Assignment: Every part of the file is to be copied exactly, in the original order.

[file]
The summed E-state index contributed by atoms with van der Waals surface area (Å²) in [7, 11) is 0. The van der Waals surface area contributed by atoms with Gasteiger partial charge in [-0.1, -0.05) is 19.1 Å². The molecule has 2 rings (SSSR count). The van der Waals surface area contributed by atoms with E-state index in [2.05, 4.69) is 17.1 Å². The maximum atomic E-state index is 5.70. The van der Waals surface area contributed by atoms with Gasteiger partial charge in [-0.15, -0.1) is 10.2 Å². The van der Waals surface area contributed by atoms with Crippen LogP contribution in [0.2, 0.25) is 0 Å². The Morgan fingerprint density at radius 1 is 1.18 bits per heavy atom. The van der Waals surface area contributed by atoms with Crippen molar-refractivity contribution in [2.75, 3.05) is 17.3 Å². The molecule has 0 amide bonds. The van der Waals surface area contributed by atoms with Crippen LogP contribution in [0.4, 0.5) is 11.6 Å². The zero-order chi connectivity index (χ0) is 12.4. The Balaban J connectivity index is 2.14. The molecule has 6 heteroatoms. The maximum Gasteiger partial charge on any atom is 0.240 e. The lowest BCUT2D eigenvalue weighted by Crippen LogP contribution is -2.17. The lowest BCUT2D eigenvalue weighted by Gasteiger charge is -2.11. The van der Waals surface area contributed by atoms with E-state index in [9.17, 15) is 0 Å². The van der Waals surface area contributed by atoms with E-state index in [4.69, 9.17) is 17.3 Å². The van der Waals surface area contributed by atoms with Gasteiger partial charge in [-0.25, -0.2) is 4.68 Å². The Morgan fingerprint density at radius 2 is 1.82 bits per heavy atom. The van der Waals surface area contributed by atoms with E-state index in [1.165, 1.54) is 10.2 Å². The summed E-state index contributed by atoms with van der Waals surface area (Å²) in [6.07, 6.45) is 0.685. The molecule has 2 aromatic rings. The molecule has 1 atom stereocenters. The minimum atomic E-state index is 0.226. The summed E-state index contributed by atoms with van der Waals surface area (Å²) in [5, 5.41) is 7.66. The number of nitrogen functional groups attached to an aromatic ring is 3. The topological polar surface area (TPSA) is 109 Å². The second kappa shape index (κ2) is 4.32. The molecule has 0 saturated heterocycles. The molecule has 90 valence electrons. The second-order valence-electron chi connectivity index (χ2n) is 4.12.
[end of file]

The summed E-state index contributed by atoms with van der Waals surface area (Å²) in [7, 11) is 0. The van der Waals surface area contributed by atoms with Gasteiger partial charge in [-0.1, -0.05) is 19.1 Å². The molecule has 2 rings (SSSR count). The van der Waals surface area contributed by atoms with E-state index in [2.05, 4.69) is 17.1 Å². The maximum atomic E-state index is 5.70. The van der Waals surface area contributed by atoms with Gasteiger partial charge in [-0.15, -0.1) is 10.2 Å². The van der Waals surface area contributed by atoms with Crippen LogP contribution in [0.2, 0.25) is 0 Å². The Morgan fingerprint density at radius 1 is 1.18 bits per heavy atom. The van der Waals surface area contributed by atoms with Crippen molar-refractivity contribution in [2.75, 3.05) is 17.3 Å². The molecule has 0 amide bonds. The van der Waals surface area contributed by atoms with Crippen LogP contribution in [0.4, 0.5) is 11.6 Å². The zero-order chi connectivity index (χ0) is 12.4. The Balaban J connectivity index is 2.14. The molecule has 6 heteroatoms. The maximum Gasteiger partial charge on any atom is 0.240 e. The lowest BCUT2D eigenvalue weighted by Crippen LogP contribution is -2.17. The lowest BCUT2D eigenvalue weighted by Gasteiger charge is -2.11. The van der Waals surface area contributed by atoms with E-state index in [9.17, 15) is 0 Å². The van der Waals surface area contributed by atoms with E-state index in [4.69, 9.17) is 17.3 Å². The van der Waals surface area contributed by atoms with Gasteiger partial charge in [-0.25, -0.2) is 4.68 Å². The Morgan fingerprint density at radius 2 is 1.82 bits per heavy atom. The van der Waals surface area contributed by atoms with E-state index in [1.165, 1.54) is 10.2 Å². The summed E-state index contributed by atoms with van der Waals surface area (Å²) in [6.07, 6.45) is 0.685. The molecule has 2 aromatic rings. The molecule has 1 atom stereocenters. The minimum atomic E-state index is 0.226. The summed E-state index contributed by atoms with van der Waals surface area (Å²) in [5, 5.41) is 7.66. The number of nitrogen functional groups attached to an aromatic ring is 3. The topological polar surface area (TPSA) is 109 Å². The second kappa shape index (κ2) is 4.32. The molecule has 0 saturated heterocycles. The molecule has 90 valence electrons. The second-order valence-electron chi connectivity index (χ2n) is 4.12.